“What do you consider a small town?” I get asked that quite a bit. The answer isn’t that simple. Places come in too many sizes to fall neatly into just three categories: big city, small town, suburb.
What We Think
In general, I think of small towns as being under 10,000 in population, and really small towns are under 2,500. Once it gets bigger than about 10,000, a place tends to have more urban characteristics and less in common with smaller towns.
|Sheila Scarborough and Jeanne Cole
in downtown Hutchinson, Kansas.
I make exceptions, though. For the 140conf/State of Now Small Town event, we go to Hutchinson, Kansas, population 40,000. To me, that’s a big town. Still, it’s way smaller than founder Jeff Pulver’s other host cities like New York (8 million) and Tel Aviv (3 million). And Hutch has a cool, small town feel.
What a lot of urban Americans think of when they say “small town” is more what I would call a small city. They are thinking of places outside the top 10 cities, but still undeniably urban. Places like Portland, Maine; Omaha, Nebraska; or Grand Rapids, Michigan. This is pretty similar to the U.K. definition, where smaller cities are “market towns” and what I call small towns are “villages.”
Part of what causes the confusion is that the definition of “town” versus “city” is mostly left up to the states in the U.S., so there are significant differences. Plus, each federal agency in the U.S. seems to have their own set of place terms.
The U.S. Census Bureau takes a whole page to define “urban” versus “rural.” Basically, places between 2,500 to 50,000 are “urban clusters” and areas over 50,000 are “urbanized areas.” The Office of Management and Budget uses the terms “micropolitan” for places with an urban core of at least 10,000 but less than 50,000. USDA has their own set of definitions for rural and urban. The U.S. Department of Health and Human Services recently announced a “Small Communities” program with a minimum target population of 100,000. Then there are “exurbs” and “Metropolitan Statistical Areas” and a myriad of other place terms out there.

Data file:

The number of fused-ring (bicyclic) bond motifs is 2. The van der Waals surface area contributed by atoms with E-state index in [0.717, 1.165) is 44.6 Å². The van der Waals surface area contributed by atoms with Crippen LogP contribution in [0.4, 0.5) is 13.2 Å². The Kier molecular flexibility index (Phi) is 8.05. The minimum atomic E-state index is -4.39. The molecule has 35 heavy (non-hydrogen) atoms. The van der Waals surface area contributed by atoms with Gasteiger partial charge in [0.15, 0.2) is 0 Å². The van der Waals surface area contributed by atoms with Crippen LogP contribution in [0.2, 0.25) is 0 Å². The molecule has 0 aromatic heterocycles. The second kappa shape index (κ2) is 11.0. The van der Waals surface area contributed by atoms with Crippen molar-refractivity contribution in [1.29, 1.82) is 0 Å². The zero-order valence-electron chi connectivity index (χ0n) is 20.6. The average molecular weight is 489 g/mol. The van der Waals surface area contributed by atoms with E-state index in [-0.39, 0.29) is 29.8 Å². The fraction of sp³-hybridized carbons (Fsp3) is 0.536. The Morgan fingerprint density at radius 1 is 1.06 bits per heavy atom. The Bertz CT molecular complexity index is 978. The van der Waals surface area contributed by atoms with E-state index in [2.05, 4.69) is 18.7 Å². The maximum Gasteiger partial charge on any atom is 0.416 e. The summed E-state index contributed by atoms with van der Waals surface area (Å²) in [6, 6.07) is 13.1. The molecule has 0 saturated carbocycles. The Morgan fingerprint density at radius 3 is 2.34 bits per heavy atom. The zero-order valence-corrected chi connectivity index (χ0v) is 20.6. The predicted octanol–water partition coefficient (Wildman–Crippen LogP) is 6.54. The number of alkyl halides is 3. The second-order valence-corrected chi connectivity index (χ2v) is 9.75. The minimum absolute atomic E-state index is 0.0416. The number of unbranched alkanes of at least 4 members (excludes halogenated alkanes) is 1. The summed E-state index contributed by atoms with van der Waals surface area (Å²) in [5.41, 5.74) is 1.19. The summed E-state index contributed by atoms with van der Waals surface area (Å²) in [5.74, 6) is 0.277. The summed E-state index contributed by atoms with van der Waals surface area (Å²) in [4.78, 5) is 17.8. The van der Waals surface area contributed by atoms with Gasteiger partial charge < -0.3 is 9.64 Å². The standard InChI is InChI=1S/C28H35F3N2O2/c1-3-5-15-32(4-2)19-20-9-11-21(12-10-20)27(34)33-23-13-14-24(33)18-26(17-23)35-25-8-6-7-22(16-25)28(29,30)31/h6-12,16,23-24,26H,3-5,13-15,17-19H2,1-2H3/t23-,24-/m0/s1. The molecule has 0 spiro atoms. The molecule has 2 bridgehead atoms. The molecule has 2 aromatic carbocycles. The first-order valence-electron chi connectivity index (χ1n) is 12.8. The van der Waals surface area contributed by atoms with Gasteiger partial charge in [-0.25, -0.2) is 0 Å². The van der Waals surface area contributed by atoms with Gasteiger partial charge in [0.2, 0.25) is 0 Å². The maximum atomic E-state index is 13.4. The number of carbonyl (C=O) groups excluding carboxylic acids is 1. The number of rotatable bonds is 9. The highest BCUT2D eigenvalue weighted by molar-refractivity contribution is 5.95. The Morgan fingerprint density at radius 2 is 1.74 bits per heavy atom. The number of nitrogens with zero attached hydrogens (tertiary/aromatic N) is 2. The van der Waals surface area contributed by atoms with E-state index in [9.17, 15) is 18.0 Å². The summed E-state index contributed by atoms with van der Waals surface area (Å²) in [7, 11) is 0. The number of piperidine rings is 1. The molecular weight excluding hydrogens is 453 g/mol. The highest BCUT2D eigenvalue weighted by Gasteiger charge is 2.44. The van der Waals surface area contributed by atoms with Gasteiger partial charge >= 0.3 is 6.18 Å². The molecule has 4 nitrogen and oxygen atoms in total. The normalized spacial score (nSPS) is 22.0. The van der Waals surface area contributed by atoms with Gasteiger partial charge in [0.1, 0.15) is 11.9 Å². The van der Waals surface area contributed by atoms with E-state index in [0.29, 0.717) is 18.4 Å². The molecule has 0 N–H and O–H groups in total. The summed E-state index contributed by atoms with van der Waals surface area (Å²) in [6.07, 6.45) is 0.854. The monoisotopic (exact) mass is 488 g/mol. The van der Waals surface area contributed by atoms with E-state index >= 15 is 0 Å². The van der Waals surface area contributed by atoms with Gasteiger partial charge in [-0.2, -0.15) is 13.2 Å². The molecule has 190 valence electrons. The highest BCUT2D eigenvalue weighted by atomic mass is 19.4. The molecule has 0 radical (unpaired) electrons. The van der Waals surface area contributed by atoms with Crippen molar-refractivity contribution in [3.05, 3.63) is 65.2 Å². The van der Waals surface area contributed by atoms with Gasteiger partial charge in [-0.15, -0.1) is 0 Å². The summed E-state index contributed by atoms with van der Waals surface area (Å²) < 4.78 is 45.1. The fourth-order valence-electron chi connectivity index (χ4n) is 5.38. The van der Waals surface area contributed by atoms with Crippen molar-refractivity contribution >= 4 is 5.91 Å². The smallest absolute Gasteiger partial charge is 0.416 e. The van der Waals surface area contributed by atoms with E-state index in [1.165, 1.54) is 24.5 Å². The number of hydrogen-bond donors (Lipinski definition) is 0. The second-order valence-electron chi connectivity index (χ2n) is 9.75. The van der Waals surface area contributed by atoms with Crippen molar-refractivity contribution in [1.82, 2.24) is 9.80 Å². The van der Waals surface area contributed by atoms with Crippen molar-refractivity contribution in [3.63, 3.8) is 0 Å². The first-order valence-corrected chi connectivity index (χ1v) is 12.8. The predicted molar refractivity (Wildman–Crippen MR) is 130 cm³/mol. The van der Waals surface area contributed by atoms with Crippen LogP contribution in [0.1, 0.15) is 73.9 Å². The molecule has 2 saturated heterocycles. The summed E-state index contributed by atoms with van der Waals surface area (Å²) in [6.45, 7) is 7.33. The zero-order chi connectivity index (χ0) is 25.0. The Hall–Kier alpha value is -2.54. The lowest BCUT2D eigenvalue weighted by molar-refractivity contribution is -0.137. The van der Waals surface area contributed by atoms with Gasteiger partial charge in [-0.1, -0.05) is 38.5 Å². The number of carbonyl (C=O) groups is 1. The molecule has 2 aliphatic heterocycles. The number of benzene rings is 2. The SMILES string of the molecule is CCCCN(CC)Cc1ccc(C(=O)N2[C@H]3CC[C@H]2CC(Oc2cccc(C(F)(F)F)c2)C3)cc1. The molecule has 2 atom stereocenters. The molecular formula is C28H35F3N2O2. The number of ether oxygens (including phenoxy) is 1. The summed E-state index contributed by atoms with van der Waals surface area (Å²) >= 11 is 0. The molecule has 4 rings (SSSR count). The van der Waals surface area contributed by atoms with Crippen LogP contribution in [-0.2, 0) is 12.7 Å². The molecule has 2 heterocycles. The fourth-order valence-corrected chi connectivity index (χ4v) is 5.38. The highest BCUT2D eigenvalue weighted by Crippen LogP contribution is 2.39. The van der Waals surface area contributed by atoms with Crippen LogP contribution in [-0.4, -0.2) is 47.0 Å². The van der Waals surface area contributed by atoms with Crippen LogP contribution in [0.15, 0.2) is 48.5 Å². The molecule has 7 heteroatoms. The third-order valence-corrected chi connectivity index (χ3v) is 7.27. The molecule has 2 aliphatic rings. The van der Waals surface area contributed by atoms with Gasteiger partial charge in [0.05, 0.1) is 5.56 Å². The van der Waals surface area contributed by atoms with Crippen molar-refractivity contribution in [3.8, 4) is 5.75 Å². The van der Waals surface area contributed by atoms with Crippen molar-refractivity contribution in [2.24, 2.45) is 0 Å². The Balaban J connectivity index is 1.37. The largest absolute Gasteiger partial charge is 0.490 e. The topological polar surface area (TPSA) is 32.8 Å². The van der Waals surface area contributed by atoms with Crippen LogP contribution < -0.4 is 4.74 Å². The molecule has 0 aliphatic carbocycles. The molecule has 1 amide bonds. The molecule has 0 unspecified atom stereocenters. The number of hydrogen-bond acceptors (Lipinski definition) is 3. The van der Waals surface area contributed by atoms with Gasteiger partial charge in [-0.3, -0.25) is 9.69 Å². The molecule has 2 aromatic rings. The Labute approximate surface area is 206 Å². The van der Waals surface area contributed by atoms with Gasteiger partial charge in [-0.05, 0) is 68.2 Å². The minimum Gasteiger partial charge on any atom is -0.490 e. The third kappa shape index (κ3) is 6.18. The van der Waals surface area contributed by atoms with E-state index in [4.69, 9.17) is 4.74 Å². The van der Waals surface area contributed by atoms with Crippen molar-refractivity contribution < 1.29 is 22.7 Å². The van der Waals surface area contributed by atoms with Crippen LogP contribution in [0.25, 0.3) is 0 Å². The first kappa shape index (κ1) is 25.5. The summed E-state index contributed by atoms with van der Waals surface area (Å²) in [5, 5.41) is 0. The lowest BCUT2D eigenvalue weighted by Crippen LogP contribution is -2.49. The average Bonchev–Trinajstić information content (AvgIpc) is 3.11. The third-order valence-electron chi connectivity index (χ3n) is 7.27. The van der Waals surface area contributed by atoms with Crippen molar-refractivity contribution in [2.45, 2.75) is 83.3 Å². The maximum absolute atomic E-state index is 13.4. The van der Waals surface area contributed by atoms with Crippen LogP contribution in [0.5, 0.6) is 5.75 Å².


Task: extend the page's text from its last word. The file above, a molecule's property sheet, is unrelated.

Beyond the Numbers
But definitions and numbers don’t tell the whole story. A town of 100,000 can seem small, and a town of 10,000 can seem urban. A big city is usually a collection of small-townish neighborhoods. We can also classify places by geography, demography, urban density, walkability, shopability, available amenities, or any other division you can think of.
Jack Schultz created the term Agurbs for prosperous small cities or large towns not in a Metropolitan Statistical Area county. Katie McAskey wants to redefine micropolitan to defining a “small town” with a walkable urban core: a micro area with metropolitan attributes.
There is also a lot of idealizing going on. Small towns aren’t all the romantic, picturesque places many people imagine. Big cities aren’t all the sophisticated, opportunity-filled places many people imagine. All towns and cities are more complex than that.
That small town you grew up in and couldn’t wait to get out of? It isn’t representative of all other small towns everywhere. That big city where you were miserable? It doesn’t equal all other big cities. That suburb where you spent all your time stuck in traffic to get home every day? It isn’t just like all other suburbs. Your memories color things, and it’s unfair to paint thousands of cities or towns with that same brush. If you hated a small town, that doesn’t mean that all small towns are bad. If you despised living in a city, that doesn’t mean all cities suck. Different places have different qualities, different pros and cons.
Live Where You Want
Today, technology is the great equalizer. You can work anywhere, anywhen. You have the choice. You can pick where you want to live.
The whole spectrum of rural to urban is open to you. Tools like Find Your Spot can help you narrow down some choices that might fit you.
So, what is a small town to you?
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Dennis Deery says
Great post Becky! I work with Wisconsin Rural Partners, the State Rural Development Council, and we get asked “what is rural?” a lot too. For one of our annual Rural Summits we did some research and came up with around 20 definitions of rural in various government programs.
Megan Webb says
I grew up in Miami, so a small town for me is what I live in now… Lake City, Florida. Our nicest restaurant is a Ruby Tuesdays, and if you are in the mall, you can see the entire thing standing at any point of it. It’s kinda sad. I actually just wrote a blog post on marketing your small business, and mention how hard it is to survive in a town like mine. Check it out! http://blog.speedysigns.com/design/marketing-your-small-business-with-signage/
Couldn’t agree more with you saying small towns get idealized. I know the hometown in my memory is not what I find when I go back home, but even in the reality there’s good to be found.
As for technology being the great equalizer, actually working on something I think can really help small town businesses. I’ll email you about it in case you want a sneak peak.
Becky McCray says
Dennis, just coming to an agreement on definitions is hard enough. That keeps us struggling to achieve more meaningful goals.
Megan, I hope you’ll work on adjusting your outlook to see the possibilities in your new small town. It does take work.
Nick, the memory of “what was” is one of our biggest obstacles to building what is possible. I’m glad you are able to see the good potential in the reality of today.